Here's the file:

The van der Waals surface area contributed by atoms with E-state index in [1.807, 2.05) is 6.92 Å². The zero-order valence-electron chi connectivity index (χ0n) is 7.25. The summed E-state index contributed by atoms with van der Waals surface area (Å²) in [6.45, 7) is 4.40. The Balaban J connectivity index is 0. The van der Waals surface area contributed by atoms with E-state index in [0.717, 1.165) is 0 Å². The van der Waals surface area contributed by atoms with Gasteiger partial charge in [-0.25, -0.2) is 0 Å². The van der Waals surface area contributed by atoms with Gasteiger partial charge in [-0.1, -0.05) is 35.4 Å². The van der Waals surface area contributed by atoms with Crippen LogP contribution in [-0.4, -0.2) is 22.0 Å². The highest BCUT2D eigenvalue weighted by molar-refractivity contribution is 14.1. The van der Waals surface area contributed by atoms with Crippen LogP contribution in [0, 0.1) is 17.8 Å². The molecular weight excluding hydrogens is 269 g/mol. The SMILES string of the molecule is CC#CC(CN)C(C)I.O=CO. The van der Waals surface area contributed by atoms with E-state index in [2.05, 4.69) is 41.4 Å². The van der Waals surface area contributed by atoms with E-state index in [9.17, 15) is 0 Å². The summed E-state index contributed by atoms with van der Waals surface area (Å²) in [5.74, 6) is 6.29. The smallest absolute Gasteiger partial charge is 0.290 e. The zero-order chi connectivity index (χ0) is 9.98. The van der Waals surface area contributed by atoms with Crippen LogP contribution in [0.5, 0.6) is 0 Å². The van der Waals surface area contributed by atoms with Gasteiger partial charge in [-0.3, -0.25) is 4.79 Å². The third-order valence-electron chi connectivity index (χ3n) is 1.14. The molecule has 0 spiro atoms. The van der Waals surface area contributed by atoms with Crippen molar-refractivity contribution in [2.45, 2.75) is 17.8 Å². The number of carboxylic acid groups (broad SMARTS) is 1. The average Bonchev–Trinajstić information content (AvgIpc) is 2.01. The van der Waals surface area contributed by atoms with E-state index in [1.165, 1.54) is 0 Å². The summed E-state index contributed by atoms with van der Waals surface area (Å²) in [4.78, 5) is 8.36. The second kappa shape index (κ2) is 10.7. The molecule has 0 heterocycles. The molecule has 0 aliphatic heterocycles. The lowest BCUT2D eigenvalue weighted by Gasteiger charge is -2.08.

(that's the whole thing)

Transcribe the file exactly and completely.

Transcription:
The van der Waals surface area contributed by atoms with E-state index in [1.807, 2.05) is 6.92 Å². The zero-order valence-electron chi connectivity index (χ0n) is 7.25. The summed E-state index contributed by atoms with van der Waals surface area (Å²) in [6.45, 7) is 4.40. The Balaban J connectivity index is 0. The van der Waals surface area contributed by atoms with E-state index in [0.717, 1.165) is 0 Å². The van der Waals surface area contributed by atoms with Gasteiger partial charge in [-0.25, -0.2) is 0 Å². The van der Waals surface area contributed by atoms with Gasteiger partial charge in [-0.1, -0.05) is 35.4 Å². The van der Waals surface area contributed by atoms with Crippen LogP contribution in [-0.4, -0.2) is 22.0 Å². The highest BCUT2D eigenvalue weighted by molar-refractivity contribution is 14.1. The van der Waals surface area contributed by atoms with Crippen LogP contribution in [0, 0.1) is 17.8 Å². The molecular weight excluding hydrogens is 269 g/mol. The SMILES string of the molecule is CC#CC(CN)C(C)I.O=CO. The van der Waals surface area contributed by atoms with E-state index in [2.05, 4.69) is 41.4 Å². The van der Waals surface area contributed by atoms with E-state index in [9.17, 15) is 0 Å². The summed E-state index contributed by atoms with van der Waals surface area (Å²) in [5.74, 6) is 6.29. The smallest absolute Gasteiger partial charge is 0.290 e. The zero-order chi connectivity index (χ0) is 9.98. The van der Waals surface area contributed by atoms with Crippen LogP contribution in [0.5, 0.6) is 0 Å². The van der Waals surface area contributed by atoms with Gasteiger partial charge in [-0.3, -0.25) is 4.79 Å². The third-order valence-electron chi connectivity index (χ3n) is 1.14. The molecule has 0 spiro atoms. The van der Waals surface area contributed by atoms with Crippen molar-refractivity contribution in [2.45, 2.75) is 17.8 Å². The number of carboxylic acid groups (broad SMARTS) is 1. The average Bonchev–Trinajstić information content (AvgIpc) is 2.01. The van der Waals surface area contributed by atoms with E-state index in [1.165, 1.54) is 0 Å². The summed E-state index contributed by atoms with van der Waals surface area (Å²) in [4.78, 5) is 8.36. The second kappa shape index (κ2) is 10.7. The molecule has 0 heterocycles. The molecule has 0 aliphatic heterocycles. The lowest BCUT2D eigenvalue weighted by Gasteiger charge is -2.08.